The other perk of an in-person fitting is that you get to try bras on before buying. But if you're shopping online, Victoria's Secret also offers a handy guide on how to measure yourself at home along with a "Perfect Fit Calculator" to determine which bras will fit your bust. On the site, you can also see the offerings available for purchase, which most likely will be more expansive than what's in stock at your local store (and anything you buy online can be returned or exchanged at the store). There's also a customer service number you can call to speak with a "Bra Fit Specialist" if you're running into trouble.
The bras from Aerie are fan favorites for their soft fabrics, neutral colors, and consistent and inclusive sizing. Like at Victoria’s Secret, an employee in-store can help you find your size by measuring and then comparing your numbers to find the right cup size. It isn’t as easy to find someone in shops where American Eagle and Aerie are combined, but there is usually someone working in the Aerie section that can help you.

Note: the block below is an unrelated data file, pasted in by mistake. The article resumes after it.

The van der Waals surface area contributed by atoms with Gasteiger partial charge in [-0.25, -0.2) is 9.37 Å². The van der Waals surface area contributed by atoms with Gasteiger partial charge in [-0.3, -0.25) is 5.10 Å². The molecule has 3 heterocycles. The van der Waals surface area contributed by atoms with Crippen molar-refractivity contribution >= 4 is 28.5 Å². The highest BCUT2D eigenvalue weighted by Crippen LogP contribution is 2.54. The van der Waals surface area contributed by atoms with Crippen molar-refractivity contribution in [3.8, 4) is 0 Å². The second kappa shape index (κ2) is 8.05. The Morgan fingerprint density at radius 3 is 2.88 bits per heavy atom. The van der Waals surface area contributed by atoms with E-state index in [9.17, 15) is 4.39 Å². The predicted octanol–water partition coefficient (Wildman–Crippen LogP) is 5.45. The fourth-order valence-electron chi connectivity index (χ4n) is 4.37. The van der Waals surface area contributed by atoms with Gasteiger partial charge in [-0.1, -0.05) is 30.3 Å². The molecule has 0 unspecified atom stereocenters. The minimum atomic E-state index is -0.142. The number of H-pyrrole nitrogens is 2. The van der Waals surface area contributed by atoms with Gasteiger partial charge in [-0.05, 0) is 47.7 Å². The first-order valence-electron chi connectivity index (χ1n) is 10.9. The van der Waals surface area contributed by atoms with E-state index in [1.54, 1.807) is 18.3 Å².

A bra-related perk of shopping Aerie online is you have access to a wider range of styles and sizes than are sold in stores—and, like Victoria's Secret, anything you buy from the site can be returned in person or for free in the mail.
Nordstrom provides a range of bra-fitting options. At its 400-plus locations across the country, employees will help measure and size you and suggest certain styles. If you aren't comfortable going in person or if there's no store near you, Nordstrom offers virtual fittings. The online fitting is a 30-minute session with a certified bra fitter who helps you interpret your measurements and then curates a selection of bras for you based on your size, style, and activity levels.